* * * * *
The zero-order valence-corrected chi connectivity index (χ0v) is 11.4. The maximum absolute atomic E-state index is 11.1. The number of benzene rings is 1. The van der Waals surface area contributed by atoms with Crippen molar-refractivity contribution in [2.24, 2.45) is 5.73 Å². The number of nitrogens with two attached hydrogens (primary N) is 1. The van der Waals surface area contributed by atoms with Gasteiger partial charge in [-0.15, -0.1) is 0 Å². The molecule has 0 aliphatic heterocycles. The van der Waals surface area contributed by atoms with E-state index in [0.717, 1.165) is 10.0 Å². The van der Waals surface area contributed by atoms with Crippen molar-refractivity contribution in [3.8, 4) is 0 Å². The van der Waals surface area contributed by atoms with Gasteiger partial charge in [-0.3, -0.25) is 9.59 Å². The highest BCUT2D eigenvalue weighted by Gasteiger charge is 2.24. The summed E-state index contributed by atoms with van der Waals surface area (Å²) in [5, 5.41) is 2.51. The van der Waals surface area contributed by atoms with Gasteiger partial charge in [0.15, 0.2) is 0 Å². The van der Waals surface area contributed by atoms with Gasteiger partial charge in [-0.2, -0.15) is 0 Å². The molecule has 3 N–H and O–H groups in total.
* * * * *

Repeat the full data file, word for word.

The zero-order valence-corrected chi connectivity index (χ0v) is 11.4. The maximum absolute atomic E-state index is 11.1. The number of benzene rings is 1. The van der Waals surface area contributed by atoms with Crippen molar-refractivity contribution in [2.24, 2.45) is 5.73 Å². The number of nitrogens with two attached hydrogens (primary N) is 1. The van der Waals surface area contributed by atoms with Gasteiger partial charge in [-0.15, -0.1) is 0 Å². The molecule has 0 aliphatic heterocycles. The van der Waals surface area contributed by atoms with E-state index in [0.717, 1.165) is 10.0 Å². The van der Waals surface area contributed by atoms with Crippen molar-refractivity contribution in [3.8, 4) is 0 Å². The van der Waals surface area contributed by atoms with Gasteiger partial charge in [-0.3, -0.25) is 9.59 Å². The highest BCUT2D eigenvalue weighted by Gasteiger charge is 2.24. The summed E-state index contributed by atoms with van der Waals surface area (Å²) in [5, 5.41) is 2.51. The van der Waals surface area contributed by atoms with Gasteiger partial charge in [0.15, 0.2) is 0 Å². The van der Waals surface area contributed by atoms with Gasteiger partial charge in [-0.2, -0.15) is 0 Å². The molecule has 3 N–H and O–H groups in total.